Chinese AI chip manufacturer Horizon Robotics announced the availability of its latest autonomous vehicle semiconductor, which it says can support Level 4 vehicle autonomy, on social media on Sunday.
“Hello world!” the post reads, announcing that the new Journey 5 chip will become available ahead of schedule. According to Horizon, the Journey 5 series offers maximum computing power of 128 trillion operations per second (TOPS, a rough measure of the power of AI processors) and support for 16-channel camera perception. The company adds that these new semiconductors will “have the industry’s highest FPS (Frames Per Second) performance while maintaining the lowest power consumption”.
With the launch of the Journey 5 series, Beijing-based Horizon claims to have smart chip solutions up to Level 4 in vehicle autonomy. Level 4 indicates a high level of driving autonomy, whereby the vehicle can intervene if things go wrong or if there is a system failure. This means these cars do not require human interaction under normal circumstances. Level 5 describes a car that needs no human driver at all.
As Horizon is the only company in China engaged in mass production of semiconductors for the automotive industry, it was at the centre of attention during the recent Autoshow in Shanghai. At the event, the company announced the launch of the Horizon Matrix, a scalable perception computer designed for autonomous vehicles, and the Horizon Halo, an in-vehicle intelligent interactive cockpit system.
Horizon launched its first-generation vehicle-level chip in August 2019, the Journey 2 series. The second-generation, the Journey 3 series, was launched last year in September. At present, these semiconductors are widely used by Chinese car manufacturers, including China Chang’an Automobile and Chery Automobile.
Based on the existing cooperation between Horizon and various Chinese carmakers, mass production of vehicles using the Journey 5 semiconductor is expected in 2022.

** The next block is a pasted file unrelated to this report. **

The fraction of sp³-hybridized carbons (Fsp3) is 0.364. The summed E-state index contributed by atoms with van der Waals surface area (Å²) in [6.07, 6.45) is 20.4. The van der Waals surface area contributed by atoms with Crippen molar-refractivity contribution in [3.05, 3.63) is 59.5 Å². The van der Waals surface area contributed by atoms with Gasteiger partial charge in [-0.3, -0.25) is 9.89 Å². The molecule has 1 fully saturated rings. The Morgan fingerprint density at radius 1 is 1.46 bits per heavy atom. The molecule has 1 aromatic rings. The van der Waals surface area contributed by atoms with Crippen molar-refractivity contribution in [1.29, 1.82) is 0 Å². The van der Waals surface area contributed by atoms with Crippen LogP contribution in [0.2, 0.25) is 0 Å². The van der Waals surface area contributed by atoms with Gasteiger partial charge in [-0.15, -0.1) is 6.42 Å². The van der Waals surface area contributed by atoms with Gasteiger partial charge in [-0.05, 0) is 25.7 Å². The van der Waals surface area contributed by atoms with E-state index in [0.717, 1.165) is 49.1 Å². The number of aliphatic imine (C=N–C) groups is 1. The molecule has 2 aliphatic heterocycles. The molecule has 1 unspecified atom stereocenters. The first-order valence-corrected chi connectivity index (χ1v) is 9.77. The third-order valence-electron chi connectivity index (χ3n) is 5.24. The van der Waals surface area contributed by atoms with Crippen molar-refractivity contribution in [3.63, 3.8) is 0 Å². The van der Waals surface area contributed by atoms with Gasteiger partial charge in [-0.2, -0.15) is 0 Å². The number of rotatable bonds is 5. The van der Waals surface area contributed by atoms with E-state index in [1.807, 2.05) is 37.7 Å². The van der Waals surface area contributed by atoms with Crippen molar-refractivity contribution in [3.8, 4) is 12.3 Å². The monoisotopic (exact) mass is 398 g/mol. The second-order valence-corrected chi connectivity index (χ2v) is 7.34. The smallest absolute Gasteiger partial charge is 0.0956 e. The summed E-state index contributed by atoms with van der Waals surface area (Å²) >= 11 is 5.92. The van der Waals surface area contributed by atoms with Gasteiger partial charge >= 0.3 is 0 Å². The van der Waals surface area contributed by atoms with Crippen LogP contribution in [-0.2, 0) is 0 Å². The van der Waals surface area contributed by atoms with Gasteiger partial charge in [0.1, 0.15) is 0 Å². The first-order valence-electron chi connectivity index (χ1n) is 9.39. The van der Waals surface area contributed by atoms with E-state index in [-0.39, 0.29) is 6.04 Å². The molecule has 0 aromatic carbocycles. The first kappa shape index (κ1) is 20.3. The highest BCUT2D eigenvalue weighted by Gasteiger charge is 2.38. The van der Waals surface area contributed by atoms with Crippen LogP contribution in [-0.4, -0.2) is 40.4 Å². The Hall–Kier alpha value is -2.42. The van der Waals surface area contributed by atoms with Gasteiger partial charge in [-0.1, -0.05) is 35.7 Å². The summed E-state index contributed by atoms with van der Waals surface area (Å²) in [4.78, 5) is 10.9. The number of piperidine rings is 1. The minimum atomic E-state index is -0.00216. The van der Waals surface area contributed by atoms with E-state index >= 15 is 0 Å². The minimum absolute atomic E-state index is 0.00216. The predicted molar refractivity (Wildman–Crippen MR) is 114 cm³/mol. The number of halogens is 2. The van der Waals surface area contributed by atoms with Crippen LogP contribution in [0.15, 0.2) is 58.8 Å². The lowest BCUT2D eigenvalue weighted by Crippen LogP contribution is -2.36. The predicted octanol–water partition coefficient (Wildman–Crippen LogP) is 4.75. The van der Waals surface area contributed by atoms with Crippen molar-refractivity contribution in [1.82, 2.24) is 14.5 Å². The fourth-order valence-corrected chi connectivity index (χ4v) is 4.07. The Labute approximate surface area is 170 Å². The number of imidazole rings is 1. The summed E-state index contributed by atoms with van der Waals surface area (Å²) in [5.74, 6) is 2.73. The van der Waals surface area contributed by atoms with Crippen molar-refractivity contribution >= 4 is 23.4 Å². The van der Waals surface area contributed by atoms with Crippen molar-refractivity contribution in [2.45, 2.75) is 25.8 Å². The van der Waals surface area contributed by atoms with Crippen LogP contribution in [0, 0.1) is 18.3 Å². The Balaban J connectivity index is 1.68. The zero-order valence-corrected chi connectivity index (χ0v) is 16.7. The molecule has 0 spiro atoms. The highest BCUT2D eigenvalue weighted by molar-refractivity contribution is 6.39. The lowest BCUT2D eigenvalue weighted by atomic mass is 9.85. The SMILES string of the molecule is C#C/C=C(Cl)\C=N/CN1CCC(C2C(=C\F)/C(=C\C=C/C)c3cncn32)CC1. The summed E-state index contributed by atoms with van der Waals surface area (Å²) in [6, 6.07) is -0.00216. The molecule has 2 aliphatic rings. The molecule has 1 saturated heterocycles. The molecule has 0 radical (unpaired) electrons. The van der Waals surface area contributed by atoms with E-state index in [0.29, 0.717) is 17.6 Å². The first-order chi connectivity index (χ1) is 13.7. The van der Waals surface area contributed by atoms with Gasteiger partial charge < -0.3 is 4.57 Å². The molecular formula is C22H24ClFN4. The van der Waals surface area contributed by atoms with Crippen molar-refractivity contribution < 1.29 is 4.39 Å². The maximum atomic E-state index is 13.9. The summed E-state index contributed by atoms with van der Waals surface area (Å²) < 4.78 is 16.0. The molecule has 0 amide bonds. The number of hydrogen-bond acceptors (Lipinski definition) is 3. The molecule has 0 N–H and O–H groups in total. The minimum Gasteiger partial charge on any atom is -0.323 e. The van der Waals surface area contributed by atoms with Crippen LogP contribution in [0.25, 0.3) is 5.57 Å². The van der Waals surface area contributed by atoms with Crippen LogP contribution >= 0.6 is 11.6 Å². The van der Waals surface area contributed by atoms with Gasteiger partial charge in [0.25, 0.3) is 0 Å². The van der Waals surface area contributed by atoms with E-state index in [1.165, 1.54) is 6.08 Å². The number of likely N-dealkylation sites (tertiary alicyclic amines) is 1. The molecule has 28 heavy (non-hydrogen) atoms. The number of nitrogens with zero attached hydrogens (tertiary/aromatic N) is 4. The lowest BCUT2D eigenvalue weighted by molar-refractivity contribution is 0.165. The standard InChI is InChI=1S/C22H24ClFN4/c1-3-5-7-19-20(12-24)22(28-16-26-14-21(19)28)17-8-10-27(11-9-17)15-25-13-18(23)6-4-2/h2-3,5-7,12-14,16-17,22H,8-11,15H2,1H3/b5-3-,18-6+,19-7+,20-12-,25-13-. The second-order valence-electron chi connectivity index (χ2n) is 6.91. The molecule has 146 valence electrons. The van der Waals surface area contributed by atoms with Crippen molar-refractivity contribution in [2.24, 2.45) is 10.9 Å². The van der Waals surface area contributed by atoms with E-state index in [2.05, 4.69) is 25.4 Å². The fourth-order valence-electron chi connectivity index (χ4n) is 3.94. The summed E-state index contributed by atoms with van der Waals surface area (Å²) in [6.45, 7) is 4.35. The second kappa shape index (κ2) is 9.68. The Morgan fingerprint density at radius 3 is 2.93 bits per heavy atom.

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According to Yu’s announcement, Horizon will launch a more powerful automotive semiconductor, the Journey 6 series, in the future, using a car-grade 7nm processor and artificial intelligence computing power of 512 TOPS.
China’s bid for semiconductor autonomy
The global shortage of automotive chips is bringing China’s carmakers and chip manufacturers closer together than ever before. The China Association of Automobile Manufacturers sponsored the recent three-day Global Semiconductor Industry Expo held in China’s central city of Chongqing. It was the first time the carmaker’s group sponsored the annual event, the South China Morning Post reports.
As carmakers worldwide are grappling with the chip shortage, China is keen to develop its domestic semiconductor production. The auto chip shortage was “emblematic of insufficient domestic [semiconductor] supply capacity”, association deputy secretary Yao Jie said during the event.
“It is necessary to build a platform for better bridging supply and demand,” Yao said, adding that China could tap into existing inventories and production resources to try and ensure automakers had enough chips to continue production.
According to GlobalData’s thematic research, one of the primary goals of the “Made in China 2025” programme is to ensure the country becomes the dominant force in the global auto industry by 2025. The Chinese see the switch to electric vehicles (EVs) and level 4 and 5 self-driving vehicles as inflexion points where they can outpace other markets.